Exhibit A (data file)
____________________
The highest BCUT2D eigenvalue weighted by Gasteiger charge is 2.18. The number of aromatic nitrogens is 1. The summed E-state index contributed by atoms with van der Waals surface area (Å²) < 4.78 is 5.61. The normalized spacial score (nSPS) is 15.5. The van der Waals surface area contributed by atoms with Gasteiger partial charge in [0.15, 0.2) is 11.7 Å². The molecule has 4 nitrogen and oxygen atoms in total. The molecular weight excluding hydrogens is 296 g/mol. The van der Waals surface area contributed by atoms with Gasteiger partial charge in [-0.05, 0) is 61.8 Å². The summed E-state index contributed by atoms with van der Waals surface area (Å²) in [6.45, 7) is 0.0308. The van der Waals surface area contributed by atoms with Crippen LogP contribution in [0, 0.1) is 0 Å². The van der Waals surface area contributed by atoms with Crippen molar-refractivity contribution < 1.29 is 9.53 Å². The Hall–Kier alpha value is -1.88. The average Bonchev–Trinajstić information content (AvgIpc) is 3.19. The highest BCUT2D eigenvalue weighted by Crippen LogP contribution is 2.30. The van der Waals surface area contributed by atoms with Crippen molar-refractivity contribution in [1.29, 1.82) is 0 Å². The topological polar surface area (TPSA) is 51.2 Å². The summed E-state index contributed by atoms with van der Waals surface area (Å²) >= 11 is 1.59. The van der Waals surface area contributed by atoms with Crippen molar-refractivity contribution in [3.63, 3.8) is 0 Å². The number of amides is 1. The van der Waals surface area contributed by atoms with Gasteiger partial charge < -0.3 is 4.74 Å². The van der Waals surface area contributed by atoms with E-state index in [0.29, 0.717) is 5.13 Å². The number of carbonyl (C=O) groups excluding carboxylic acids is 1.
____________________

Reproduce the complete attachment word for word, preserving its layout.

The highest BCUT2D eigenvalue weighted by Gasteiger charge is 2.18. The number of aromatic nitrogens is 1. The summed E-state index contributed by atoms with van der Waals surface area (Å²) < 4.78 is 5.61. The normalized spacial score (nSPS) is 15.5. The van der Waals surface area contributed by atoms with Gasteiger partial charge in [0.15, 0.2) is 11.7 Å². The molecule has 4 nitrogen and oxygen atoms in total. The molecular weight excluding hydrogens is 296 g/mol. The van der Waals surface area contributed by atoms with Gasteiger partial charge in [-0.05, 0) is 61.8 Å². The summed E-state index contributed by atoms with van der Waals surface area (Å²) in [6.45, 7) is 0.0308. The van der Waals surface area contributed by atoms with Crippen LogP contribution in [0, 0.1) is 0 Å². The van der Waals surface area contributed by atoms with Crippen molar-refractivity contribution < 1.29 is 9.53 Å². The Hall–Kier alpha value is -1.88. The average Bonchev–Trinajstić information content (AvgIpc) is 3.19. The highest BCUT2D eigenvalue weighted by Crippen LogP contribution is 2.30. The van der Waals surface area contributed by atoms with Crippen molar-refractivity contribution in [1.29, 1.82) is 0 Å². The topological polar surface area (TPSA) is 51.2 Å². The summed E-state index contributed by atoms with van der Waals surface area (Å²) >= 11 is 1.59. The van der Waals surface area contributed by atoms with Crippen molar-refractivity contribution in [3.63, 3.8) is 0 Å². The number of amides is 1. The van der Waals surface area contributed by atoms with Gasteiger partial charge < -0.3 is 4.74 Å². The van der Waals surface area contributed by atoms with E-state index in [0.29, 0.717) is 5.13 Å². The number of carbonyl (C=O) groups excluding carboxylic acids is 1.